While there is justification to ensure some major companies continue, shareholders should not be insulated. The Government should only propose terms for bailouts which give the Crown a significant (majority or total) shareholding in these firms. The funds are for the continued operation (i.e. jobs and services) of these companies, not to protect the existing shareholders.

They then propose a sell down when things return to normal.

National has gone very quiet.  Apart from their cheerleaders suggesting that the Government has been doing too much AND too little and have acted too quickly AND too slowly they realise that now is not a time for partisan political games.

There is also this strange contribution from a techhead published in the Herald.  They insist that the country should be run in the same way as well resourced highly profitable tech companies.  If only.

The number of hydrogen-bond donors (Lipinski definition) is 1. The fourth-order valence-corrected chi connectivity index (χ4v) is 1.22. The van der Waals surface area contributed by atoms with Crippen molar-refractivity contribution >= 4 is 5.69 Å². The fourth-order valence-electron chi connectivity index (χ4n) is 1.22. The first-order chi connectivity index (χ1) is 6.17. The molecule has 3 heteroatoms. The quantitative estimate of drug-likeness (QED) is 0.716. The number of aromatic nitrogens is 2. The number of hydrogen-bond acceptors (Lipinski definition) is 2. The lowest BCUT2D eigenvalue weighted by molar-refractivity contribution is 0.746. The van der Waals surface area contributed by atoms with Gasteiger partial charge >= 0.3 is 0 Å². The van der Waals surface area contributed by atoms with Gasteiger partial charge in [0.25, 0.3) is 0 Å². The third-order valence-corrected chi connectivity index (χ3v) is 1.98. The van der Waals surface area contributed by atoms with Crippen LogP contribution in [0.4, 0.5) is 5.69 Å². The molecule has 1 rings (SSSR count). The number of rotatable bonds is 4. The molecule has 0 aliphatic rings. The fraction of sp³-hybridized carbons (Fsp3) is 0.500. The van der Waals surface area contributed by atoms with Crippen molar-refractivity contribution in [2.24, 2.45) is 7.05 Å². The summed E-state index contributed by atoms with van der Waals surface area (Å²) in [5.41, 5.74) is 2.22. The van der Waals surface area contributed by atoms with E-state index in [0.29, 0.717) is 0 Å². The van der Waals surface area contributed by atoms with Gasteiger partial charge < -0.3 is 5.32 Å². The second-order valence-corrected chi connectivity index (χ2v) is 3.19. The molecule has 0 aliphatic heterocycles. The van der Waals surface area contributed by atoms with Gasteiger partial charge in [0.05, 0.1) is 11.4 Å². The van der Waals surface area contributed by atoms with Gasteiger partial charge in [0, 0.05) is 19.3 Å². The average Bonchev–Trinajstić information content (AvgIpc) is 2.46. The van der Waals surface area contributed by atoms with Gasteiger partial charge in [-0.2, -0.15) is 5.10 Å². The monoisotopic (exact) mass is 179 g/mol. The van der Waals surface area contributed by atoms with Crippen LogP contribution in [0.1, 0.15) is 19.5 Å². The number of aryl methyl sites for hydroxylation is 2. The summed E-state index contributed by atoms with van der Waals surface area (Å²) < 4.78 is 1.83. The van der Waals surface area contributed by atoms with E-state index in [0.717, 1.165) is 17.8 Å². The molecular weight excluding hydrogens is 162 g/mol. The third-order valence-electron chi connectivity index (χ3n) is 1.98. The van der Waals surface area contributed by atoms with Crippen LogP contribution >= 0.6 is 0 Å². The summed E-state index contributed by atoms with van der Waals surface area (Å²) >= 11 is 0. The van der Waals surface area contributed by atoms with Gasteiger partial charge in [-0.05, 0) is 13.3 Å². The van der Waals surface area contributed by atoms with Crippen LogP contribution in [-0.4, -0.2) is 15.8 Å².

The primary subject of the interview, Zuru founder and Entrepreneur of the Year Nick Mowbray, urged the Government to do a lot of things most of which it was doing.

Ah the right. They spend most of their time weakening the state as much as possible, then when we strike a crisis they have all the answers.  Marx would be perplexed.

38 comments on “The right become socialists as Covid-19 bites ”

  1. Peter Barry 1

    It appears your right is using common sense and being pragmatic rather than burying it's head in ideolgy like some others.

    It makes a pleasant, even if unexpected, change.

  2. Siobhan 2

    You appear confused..the headline is..'The Right become Socialists'..(correct)…then, "its time to put ideology aside"..um, no, lets go socialist, like you say…"a well resourced, active and engaged State is actually a life saver"..lordy how i hate to be reduced to memes..but you really are this guy..

    Image result for meme but thats socialism

  3. Tiger Mountain 3